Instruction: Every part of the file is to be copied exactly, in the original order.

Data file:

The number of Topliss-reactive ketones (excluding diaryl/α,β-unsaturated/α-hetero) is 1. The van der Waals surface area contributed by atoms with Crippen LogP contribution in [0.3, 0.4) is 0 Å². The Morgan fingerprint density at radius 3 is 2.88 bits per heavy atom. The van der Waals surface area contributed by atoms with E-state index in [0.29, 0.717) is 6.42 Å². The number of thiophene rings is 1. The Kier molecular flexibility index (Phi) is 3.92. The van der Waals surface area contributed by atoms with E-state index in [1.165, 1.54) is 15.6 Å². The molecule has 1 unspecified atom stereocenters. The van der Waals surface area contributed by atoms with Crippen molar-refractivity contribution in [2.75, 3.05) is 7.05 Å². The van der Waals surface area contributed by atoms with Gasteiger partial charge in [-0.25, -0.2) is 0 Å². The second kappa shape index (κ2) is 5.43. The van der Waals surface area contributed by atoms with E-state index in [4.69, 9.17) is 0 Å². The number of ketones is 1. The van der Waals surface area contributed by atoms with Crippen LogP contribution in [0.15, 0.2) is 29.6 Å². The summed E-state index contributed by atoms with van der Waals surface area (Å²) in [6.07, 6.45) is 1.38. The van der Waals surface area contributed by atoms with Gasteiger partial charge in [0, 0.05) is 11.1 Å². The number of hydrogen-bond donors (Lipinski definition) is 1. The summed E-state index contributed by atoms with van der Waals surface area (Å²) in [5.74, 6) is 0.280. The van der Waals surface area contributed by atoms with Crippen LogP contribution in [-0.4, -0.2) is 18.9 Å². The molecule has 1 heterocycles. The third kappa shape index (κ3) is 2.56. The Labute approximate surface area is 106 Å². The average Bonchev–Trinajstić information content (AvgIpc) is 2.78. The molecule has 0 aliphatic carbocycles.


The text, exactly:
The number of Topliss-reactive ketones (excluding diaryl/α,β-unsaturated/α-hetero) is 1. The van der Waals surface area contributed by atoms with Crippen LogP contribution in [0.3, 0.4) is 0 Å². The Morgan fingerprint density at radius 3 is 2.88 bits per heavy atom. The van der Waals surface area contributed by atoms with E-state index in [0.29, 0.717) is 6.42 Å². The number of thiophene rings is 1. The Kier molecular flexibility index (Phi) is 3.92. The van der Waals surface area contributed by atoms with E-state index in [1.165, 1.54) is 15.6 Å². The molecule has 1 unspecified atom stereocenters. The van der Waals surface area contributed by atoms with Crippen molar-refractivity contribution in [2.75, 3.05) is 7.05 Å². The van der Waals surface area contributed by atoms with Gasteiger partial charge in [-0.25, -0.2) is 0 Å². The second kappa shape index (κ2) is 5.43. The van der Waals surface area contributed by atoms with E-state index in [4.69, 9.17) is 0 Å². The number of ketones is 1. The van der Waals surface area contributed by atoms with Crippen LogP contribution in [0.15, 0.2) is 29.6 Å². The summed E-state index contributed by atoms with van der Waals surface area (Å²) in [6.07, 6.45) is 1.38. The van der Waals surface area contributed by atoms with Gasteiger partial charge in [0, 0.05) is 11.1 Å². The number of hydrogen-bond donors (Lipinski definition) is 1. The summed E-state index contributed by atoms with van der Waals surface area (Å²) in [5.74, 6) is 0.280. The van der Waals surface area contributed by atoms with Crippen LogP contribution in [-0.4, -0.2) is 18.9 Å². The molecule has 1 heterocycles. The third kappa shape index (κ3) is 2.56. The Labute approximate surface area is 106 Å². The average Bonchev–Trinajstić information content (AvgIpc) is 2.78. The molecule has 0 aliphatic carbocycles.